As we know, if the number is divided by any other number instead of 1 and itself, that’ll not consider as a Prime number. An important fact about the divisors is that- Divisors come in pairs.

If we take n=6 as an example, then one of its divisors is 2, while the other one is n/2 <=> 6/2 <=> 3. Here the pair of divisors of 6 is (2,3).

**Another important fact is, If n is composite, its smallest nontrivial divisor does not exceed √n.**

Since there are squares of primes and products of two close primes, like 323 = 17*19, we cannot reduce the limit for the trial division loop below √n. Therefore, we must look for other ways to improve the algorithm now.

So, Instead of investigating the numbers one by one and checking whether each is prime from scratch, you can also consider a group of relevant numbers as one piece and eliminate the multiples of a given prime in one go. This algorithm is best known as the **Sieve of Eratosthenes****:**

When using this algorithm, you need to find the prime numbers not exceeding N. You can break down this algorithm into 2 Sub-steps:

**Step 1}** Make a list of all numbers from 2 to N,

**Step 2}** For each k from 2 to N: if k is not yet crossed off, it is prime; cross off all multiples of k as composites.

And we’ll have all the numbers in the list which aren’t crossed off.

(Btw, if you don’t know what does Sieve means? It simply means Filtration- To filter garbage items for purifying something).

In this algorithm, What matters the most is finding the upper limit to where we need to search for the divisors. And for that, It follows p(n) ~ n*log n, where p(n) is the nth prime, and there are good upper bounds for p(n) known from deeper analysis. The formula is like:-

n*(log n + log (log n) – 1) < p(n) < n*(log n + log (log n)), for n >= 6

So we can use the above expression to calculate the sieving or filtering limit, as it doesn’t exceed the target far.

Before implementing the above algorithm, there are some easy improvements on the basic algorithm, that are:

- Start crossing off multiples of p only at p², not at 2*p
- We can eliminate the even numbers from the sieve.

Btw, none of these improvements would reduce the algorithmic complexity, but they all reduce the thorny constant factors by a significant amount.

### The Solution :

package com.shubhamklogic.java.tutorials; public class NthPrimeNumberFinder // Defining a class... { public static void main( String[] args ) { int n = 5; // Higher Input: 5000, 500000, 5000000... long timeStart = System.currentTimeMillis(); System.out.println( n+"th Prime Number = "+ findNthPrimeEfficiently(n) ); // Invoking the method... long timeEnd = System.currentTimeMillis();float sec = (timeEnd - timeStart) / 1000F; System.out.println("[INFO] Time taken with this approach: "+sec+" Seconds\n"); } public static int findNthPrimeEfficiently(int n) { if (n < 2) return 2; // Simple Returns... if (n == 2) return 3; int range, root, count = 1; // Setting the upper range... range = (int)( n*(Math.log(n) + Math.log(Math.log(n))) ) + 3; root = (int)Math.sqrt(range) + 1; // Getting the square root of the range... range = (range-1)/2; root = root/2 - 1; boolean[] sieve = new boolean[range]; // Array to store Results... for(int i = 0; i < root; ++i) { if (!sieve[i]) { ++count; for(int j = 2*i*(i+3)+3, p = 2*i+3; j < range; j += p) { sieve[j] = true; } } } int p; for(p = root; count < n; ++p) { if (!sieve[p]) { ++count; // Incrementing counter until it reachs till the number } } return 2*p+1; // Returning the Prime number at nth position } }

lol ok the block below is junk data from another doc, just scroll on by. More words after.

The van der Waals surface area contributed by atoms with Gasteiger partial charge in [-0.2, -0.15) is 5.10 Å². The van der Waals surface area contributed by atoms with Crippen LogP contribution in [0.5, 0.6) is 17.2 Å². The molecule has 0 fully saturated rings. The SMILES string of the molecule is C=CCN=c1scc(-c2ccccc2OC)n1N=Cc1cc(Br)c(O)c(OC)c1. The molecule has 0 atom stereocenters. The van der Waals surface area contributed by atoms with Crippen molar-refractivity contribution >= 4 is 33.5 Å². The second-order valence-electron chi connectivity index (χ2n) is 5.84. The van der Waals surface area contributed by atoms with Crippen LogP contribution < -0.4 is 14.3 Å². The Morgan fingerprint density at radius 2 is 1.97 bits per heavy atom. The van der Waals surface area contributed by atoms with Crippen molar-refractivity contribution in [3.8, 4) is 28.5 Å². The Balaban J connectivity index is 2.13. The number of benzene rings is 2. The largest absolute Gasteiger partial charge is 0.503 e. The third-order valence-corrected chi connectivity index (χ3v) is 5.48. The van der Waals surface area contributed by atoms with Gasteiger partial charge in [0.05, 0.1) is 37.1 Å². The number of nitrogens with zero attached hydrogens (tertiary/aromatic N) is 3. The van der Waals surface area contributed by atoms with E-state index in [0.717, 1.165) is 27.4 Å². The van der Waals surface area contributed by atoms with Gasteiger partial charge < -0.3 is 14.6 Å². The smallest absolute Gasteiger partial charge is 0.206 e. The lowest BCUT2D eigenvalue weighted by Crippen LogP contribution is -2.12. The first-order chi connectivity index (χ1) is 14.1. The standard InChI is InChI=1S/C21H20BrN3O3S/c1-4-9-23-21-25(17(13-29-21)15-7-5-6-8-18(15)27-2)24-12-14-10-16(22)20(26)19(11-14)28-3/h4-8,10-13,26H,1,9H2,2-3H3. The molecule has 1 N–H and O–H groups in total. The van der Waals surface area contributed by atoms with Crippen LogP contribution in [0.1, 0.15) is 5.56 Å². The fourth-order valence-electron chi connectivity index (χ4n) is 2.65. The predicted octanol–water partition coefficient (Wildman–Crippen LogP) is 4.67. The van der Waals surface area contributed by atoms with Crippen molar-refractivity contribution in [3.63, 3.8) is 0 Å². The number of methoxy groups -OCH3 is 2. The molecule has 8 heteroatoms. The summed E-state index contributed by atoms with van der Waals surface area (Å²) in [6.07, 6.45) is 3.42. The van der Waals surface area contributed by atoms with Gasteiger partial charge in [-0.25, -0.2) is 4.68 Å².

**Output :** When you’ll run the above Java program, you’ll successfully get the following output-

5th Prime Number = 11 [INFO] Time Taken with this approach: 0.0 Seconds

## Checking the Robustness and Performance

Let’s have a look at the performance of above *nth Prime Number Algorithm* and program with Higher Inputs Values-

Input : 5000 Output: 5000th Prime Number = 48611 [INFO] Time Taken with this approach: 0.003 Seconds Input : 500000 Output: 500000th Prime Number = 7368787 [INFO] Time Taken with this approach: 0.077 Seconds Input : 5000000 Output: 5000000th Prime Number = 86028121 [INFO] Time Taken with this approach: 0.851 Seconds Input : 10000000 ( 10 Million == 1 Crore ) Output: 10000000th Prime Number = 179424673 [INFO] Time Taken with this approach: 1.498 Seconds

## Wrap Up

In this Java tutorial, we have learned- What are the Prime numbers? How to write a simple program to Find nth Prime Number using Java with complete explanation and sample Inputs-Outputs. We have also understood and implemented the algorithm of *Sieve of Eratosthenes* and tried to Find the nth Prime number in Fastest possible way.

I hope this article helped you and now you understand How to develop a Java program to find Prime numbers. Don’t forget to check **other related Java articles** that you may like: